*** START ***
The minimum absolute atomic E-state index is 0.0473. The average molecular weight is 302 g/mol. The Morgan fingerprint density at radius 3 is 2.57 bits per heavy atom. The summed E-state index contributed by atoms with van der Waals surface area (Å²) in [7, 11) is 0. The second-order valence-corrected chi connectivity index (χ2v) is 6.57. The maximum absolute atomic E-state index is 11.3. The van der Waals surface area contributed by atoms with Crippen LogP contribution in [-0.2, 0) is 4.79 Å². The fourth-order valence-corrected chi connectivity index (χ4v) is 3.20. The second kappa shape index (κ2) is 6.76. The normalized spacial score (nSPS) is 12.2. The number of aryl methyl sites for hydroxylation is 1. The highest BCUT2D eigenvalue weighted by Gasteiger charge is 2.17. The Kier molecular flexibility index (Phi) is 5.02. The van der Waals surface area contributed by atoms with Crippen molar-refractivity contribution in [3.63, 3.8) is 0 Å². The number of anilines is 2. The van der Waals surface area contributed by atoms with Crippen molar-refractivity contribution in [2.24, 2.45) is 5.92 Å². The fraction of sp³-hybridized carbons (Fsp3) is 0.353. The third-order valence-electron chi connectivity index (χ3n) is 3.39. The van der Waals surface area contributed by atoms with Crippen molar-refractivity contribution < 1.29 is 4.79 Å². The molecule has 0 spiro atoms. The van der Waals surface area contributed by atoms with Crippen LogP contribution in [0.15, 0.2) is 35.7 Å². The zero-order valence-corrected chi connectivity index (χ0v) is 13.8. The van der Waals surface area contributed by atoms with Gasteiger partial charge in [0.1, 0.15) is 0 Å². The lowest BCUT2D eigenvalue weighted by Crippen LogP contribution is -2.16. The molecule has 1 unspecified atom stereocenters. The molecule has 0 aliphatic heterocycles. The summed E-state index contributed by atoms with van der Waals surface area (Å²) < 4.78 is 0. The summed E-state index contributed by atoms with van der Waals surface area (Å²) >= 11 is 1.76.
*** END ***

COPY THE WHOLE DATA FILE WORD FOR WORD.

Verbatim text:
The minimum absolute atomic E-state index is 0.0473. The average molecular weight is 302 g/mol. The Morgan fingerprint density at radius 3 is 2.57 bits per heavy atom. The summed E-state index contributed by atoms with van der Waals surface area (Å²) in [7, 11) is 0. The second-order valence-corrected chi connectivity index (χ2v) is 6.57. The maximum absolute atomic E-state index is 11.3. The van der Waals surface area contributed by atoms with Crippen LogP contribution in [-0.2, 0) is 4.79 Å². The fourth-order valence-corrected chi connectivity index (χ4v) is 3.20. The second kappa shape index (κ2) is 6.76. The normalized spacial score (nSPS) is 12.2. The number of aryl methyl sites for hydroxylation is 1. The highest BCUT2D eigenvalue weighted by Gasteiger charge is 2.17. The Kier molecular flexibility index (Phi) is 5.02. The van der Waals surface area contributed by atoms with Crippen molar-refractivity contribution in [3.63, 3.8) is 0 Å². The number of anilines is 2. The van der Waals surface area contributed by atoms with Crippen molar-refractivity contribution in [2.24, 2.45) is 5.92 Å². The fraction of sp³-hybridized carbons (Fsp3) is 0.353. The third-order valence-electron chi connectivity index (χ3n) is 3.39. The van der Waals surface area contributed by atoms with Crippen molar-refractivity contribution < 1.29 is 4.79 Å². The molecule has 0 spiro atoms. The van der Waals surface area contributed by atoms with Crippen LogP contribution in [0.15, 0.2) is 35.7 Å². The zero-order valence-corrected chi connectivity index (χ0v) is 13.8. The van der Waals surface area contributed by atoms with Gasteiger partial charge in [0.1, 0.15) is 0 Å². The lowest BCUT2D eigenvalue weighted by Crippen LogP contribution is -2.16. The molecule has 1 unspecified atom stereocenters. The molecule has 0 aliphatic heterocycles. The summed E-state index contributed by atoms with van der Waals surface area (Å²) < 4.78 is 0. The summed E-state index contributed by atoms with van der Waals surface area (Å²) >= 11 is 1.76.